Physical characteristics: Dollarbirds are stocky, dark greenish-blue or purplish birds with a large head; short, thick neck; short legs; short-looking, square-ended tail; and short but broad, heavy red bill. They have broad and long wings with central tail feathers that are blackish with dark blue bases and outer feathers that are blackish with purple-blue edges and greenish-blue bases. Dollarbirds have white-silvery or pale blue "dollar"-like circles on their open wings, which is noticeable while flying. The forehead and chin are blackish brown; back of the neck and ears are very dark olive-brown; and back and rump are bluish olive. The throat is purple with narrow blue streaks; while the breast, sides, belly, undertail, and underwing areas are green-blue. Their eyes are dark brown, while legs and feet are bright red. They are 9.8 to 11.0 inches (25 to 28 centimeters) long, and weigh between 4.0 and 5.6 ounces (115 and 160 grams).
Geographic range: Dollarbirds are located from southeastern Asia to the Philippines, Indonesia and the northern and eastern coastal lands of Australia.
Habitat: Dollarbirds reside in deciduous woodlands, evergreen forests, forest margins, savannas, farmlands (such as rubber and coffee plantations), urban parks, and gardens, up to elevations of 4,900 feet (1,500 meters). They favor hot lowlands and foothills.
Diet: They eat large insects that are captured in flight, especially beetles, crickets, mantids, grasshoppers, cicadas (suh-KAY-duhz), shield-bugs, moths, and termites. Dollarbirds occasionally take insects from the ground. Once crushed by their bills, they are swallowed. They feed mostly in the late afternoon and evening.
Behavior and reproduction: Dollarbirds live alone or in pairs. For much of the day they sit inactively on a perch. They often wag their tail up and down when about to fly, but otherwise sit quietly, moving only the head. The birds migrate to higher latitudes from their normal residences in the tropics. They are rather silent, but occasionally are noisy, uttering a hoarse, raspy "chak," or a series of "krak-kak-kak" or "kek-ek-ek-ek-ek-k-k-k". Dollarbirds are noticeable with their high, rotating flights or when perched on top of high trees. They fly in large flocks when migrating or when feeding on swarms of flying insects.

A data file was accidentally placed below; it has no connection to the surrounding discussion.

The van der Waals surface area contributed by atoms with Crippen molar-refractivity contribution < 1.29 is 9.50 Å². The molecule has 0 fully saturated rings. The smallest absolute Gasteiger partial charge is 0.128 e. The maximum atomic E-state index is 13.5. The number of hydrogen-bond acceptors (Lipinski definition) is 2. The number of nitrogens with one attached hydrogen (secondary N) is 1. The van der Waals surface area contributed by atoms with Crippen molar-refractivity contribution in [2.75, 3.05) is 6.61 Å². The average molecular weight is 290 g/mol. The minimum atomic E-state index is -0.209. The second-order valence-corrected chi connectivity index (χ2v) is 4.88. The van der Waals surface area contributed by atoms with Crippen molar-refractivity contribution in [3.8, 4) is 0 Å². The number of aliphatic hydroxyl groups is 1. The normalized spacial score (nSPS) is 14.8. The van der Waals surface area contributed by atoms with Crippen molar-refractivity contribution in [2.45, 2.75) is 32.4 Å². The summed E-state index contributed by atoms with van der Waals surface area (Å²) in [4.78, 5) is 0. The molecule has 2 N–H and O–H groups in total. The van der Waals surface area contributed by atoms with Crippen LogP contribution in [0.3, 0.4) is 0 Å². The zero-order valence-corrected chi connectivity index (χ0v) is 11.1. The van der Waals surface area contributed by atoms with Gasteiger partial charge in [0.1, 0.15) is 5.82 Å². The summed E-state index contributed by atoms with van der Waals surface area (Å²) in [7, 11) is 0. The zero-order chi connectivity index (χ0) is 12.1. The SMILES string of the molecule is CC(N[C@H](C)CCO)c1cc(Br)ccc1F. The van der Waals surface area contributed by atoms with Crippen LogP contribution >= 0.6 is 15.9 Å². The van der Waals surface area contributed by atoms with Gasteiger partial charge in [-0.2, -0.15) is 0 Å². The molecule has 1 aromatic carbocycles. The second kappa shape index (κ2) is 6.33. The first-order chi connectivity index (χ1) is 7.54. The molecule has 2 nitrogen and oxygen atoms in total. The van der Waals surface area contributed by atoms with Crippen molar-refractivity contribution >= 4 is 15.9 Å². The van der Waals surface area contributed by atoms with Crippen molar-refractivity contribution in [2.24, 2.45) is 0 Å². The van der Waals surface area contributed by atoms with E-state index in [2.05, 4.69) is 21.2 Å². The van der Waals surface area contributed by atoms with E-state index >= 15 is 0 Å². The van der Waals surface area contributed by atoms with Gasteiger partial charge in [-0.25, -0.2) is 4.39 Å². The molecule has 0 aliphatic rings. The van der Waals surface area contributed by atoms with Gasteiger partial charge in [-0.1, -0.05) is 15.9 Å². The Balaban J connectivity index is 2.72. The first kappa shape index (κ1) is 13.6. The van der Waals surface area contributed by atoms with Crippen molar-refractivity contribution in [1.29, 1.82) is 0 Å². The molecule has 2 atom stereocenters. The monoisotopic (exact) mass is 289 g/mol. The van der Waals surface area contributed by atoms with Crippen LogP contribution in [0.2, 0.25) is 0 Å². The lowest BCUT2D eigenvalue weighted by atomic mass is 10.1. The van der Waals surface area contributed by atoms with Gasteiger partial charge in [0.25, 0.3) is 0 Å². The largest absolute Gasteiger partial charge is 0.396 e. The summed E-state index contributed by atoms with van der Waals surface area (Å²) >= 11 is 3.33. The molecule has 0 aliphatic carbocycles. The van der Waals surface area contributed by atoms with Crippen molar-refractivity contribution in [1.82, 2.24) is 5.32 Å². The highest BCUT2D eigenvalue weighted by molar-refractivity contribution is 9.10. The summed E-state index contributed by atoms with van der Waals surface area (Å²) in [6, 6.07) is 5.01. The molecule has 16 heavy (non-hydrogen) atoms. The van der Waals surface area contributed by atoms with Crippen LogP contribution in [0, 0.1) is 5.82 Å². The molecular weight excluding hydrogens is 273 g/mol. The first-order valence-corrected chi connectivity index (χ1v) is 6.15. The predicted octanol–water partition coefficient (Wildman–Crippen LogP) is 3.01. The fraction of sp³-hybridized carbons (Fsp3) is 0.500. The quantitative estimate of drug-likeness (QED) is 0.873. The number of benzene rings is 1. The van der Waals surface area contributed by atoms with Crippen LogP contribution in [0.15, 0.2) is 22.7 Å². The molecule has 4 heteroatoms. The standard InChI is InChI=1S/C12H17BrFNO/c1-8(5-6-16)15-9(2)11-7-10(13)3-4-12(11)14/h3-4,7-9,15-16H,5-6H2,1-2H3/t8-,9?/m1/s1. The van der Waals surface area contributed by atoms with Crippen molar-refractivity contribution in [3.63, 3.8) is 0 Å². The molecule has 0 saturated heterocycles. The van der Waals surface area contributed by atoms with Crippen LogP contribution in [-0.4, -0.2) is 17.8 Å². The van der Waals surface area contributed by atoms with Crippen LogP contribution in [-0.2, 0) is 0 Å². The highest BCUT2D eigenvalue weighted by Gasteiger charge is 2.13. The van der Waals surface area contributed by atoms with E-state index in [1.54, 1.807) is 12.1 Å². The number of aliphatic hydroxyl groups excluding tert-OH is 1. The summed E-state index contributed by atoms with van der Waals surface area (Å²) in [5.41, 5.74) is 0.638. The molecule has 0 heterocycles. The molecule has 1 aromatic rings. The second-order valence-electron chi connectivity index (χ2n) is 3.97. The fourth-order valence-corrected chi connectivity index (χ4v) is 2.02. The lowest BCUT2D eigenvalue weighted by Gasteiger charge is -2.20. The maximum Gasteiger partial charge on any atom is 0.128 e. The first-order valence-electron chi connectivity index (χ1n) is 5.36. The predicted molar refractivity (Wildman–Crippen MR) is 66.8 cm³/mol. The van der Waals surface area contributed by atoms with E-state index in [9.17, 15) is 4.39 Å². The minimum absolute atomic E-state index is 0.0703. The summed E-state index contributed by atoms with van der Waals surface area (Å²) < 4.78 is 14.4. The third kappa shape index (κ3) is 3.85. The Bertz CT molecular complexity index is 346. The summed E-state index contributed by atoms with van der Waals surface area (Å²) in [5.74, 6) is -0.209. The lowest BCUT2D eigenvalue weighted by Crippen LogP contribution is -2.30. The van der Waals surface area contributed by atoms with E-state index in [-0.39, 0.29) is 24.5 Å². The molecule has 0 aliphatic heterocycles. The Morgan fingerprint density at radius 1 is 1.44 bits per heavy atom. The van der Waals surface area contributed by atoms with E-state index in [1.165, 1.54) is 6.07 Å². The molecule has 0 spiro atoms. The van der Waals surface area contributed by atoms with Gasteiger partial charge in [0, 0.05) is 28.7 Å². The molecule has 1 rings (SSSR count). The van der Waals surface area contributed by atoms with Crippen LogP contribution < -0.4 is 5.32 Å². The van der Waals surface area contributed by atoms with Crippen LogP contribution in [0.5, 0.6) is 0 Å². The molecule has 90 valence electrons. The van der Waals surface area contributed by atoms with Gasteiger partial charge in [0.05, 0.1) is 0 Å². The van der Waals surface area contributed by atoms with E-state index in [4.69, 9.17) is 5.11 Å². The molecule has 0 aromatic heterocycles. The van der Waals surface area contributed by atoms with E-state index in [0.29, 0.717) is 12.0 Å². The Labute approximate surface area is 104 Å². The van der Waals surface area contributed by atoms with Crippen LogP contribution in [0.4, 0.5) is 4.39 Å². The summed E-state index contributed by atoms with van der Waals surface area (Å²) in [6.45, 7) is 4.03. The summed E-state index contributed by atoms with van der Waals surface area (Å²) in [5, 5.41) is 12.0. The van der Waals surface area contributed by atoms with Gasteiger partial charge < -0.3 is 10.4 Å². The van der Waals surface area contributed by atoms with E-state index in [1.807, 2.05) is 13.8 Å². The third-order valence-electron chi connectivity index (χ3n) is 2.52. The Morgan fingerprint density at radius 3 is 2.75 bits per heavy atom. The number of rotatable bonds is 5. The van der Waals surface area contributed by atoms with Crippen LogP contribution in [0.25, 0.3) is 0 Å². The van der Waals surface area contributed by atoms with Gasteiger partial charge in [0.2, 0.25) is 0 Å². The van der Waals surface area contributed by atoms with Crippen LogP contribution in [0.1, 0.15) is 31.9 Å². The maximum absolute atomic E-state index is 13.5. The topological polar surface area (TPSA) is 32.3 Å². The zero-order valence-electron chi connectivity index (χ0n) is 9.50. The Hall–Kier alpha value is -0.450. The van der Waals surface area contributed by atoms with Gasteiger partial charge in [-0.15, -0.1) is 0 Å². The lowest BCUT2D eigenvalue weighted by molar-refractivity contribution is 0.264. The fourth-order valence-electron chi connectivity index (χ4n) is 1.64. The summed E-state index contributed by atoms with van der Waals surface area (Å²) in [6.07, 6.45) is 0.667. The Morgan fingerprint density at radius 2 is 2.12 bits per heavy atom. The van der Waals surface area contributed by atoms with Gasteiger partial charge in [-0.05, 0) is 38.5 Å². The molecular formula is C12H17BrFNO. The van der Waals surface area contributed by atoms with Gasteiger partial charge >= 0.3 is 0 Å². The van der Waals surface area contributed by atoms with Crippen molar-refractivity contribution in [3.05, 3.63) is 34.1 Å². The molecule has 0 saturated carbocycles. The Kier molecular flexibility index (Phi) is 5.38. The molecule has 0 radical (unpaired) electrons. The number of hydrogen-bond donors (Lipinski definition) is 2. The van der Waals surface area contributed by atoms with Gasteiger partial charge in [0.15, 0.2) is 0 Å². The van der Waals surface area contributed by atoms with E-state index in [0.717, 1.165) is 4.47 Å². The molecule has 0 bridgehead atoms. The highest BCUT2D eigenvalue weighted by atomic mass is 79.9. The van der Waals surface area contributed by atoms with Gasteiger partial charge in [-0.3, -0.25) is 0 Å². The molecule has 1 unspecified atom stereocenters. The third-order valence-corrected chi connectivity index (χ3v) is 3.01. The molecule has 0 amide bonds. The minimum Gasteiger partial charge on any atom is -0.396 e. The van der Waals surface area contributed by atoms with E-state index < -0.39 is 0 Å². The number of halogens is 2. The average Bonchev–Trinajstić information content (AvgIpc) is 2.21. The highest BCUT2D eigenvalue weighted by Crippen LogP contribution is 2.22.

They are monogamous birds that breed in the summer. The breeding pair will defend their nesting territory. Dollarbirds use loud calling and aerobatics, spectacular flying stunts, in courtship rituals. Females lay three or four eggs, which are laid in high tree hollows, sometimes in woodpecker holes. Nests are often used several years in a row. The incubation period is twenty-two to twenty-three days. Both parents feed the chicks. Parents and chicks leave for wintering areas when chicks are able to fly.
Dollarbirds and people: Dollarbirds have no known significance to humans.
Conservation status: Dollarbirds are not threatened. ■
FOR MORE INFORMATION
del Hoyo, Josep, Andrew Elliott, Jordi Sargatal, Jose Cabot, et al., eds. Handbook of the Birds of the World. Barcelona: Lynx Edicions, 1992.
Dickinson, Edward C., ed. The Howard and Moore Complete Checklist of the Birds of the World, 3rd ed. Princeton, NJ and Oxford, U.K.: Princeton University Press, 2003.
Forshaw, Joseph, ed. Encyclopedia of Birds, 2nd ed. San Diego, CA: Academic Press, 1998.
Fry, C. Hilary, and Kathie Fry. Kingfishers, Bee-Eaters and Rollers: A Handbook. Princeton, NJ: Princeton University Press, 1992.
Harrison, Colin James Oliver. Birds of the World. London, U.K. and New York: Dorling Kindersley, 1993.
Perrins, Christopher M., and Alex L. A. Middleton, eds. The Encyclopedia of Birds. New York: Facts on File, 1985.
Stattersfield, Allison J., and David R. Capper, eds. Threatened Birds of the World: The Official Source for Birds on the IUCN Red List. Cambridge, U.K.: BirdLife International, 2000.
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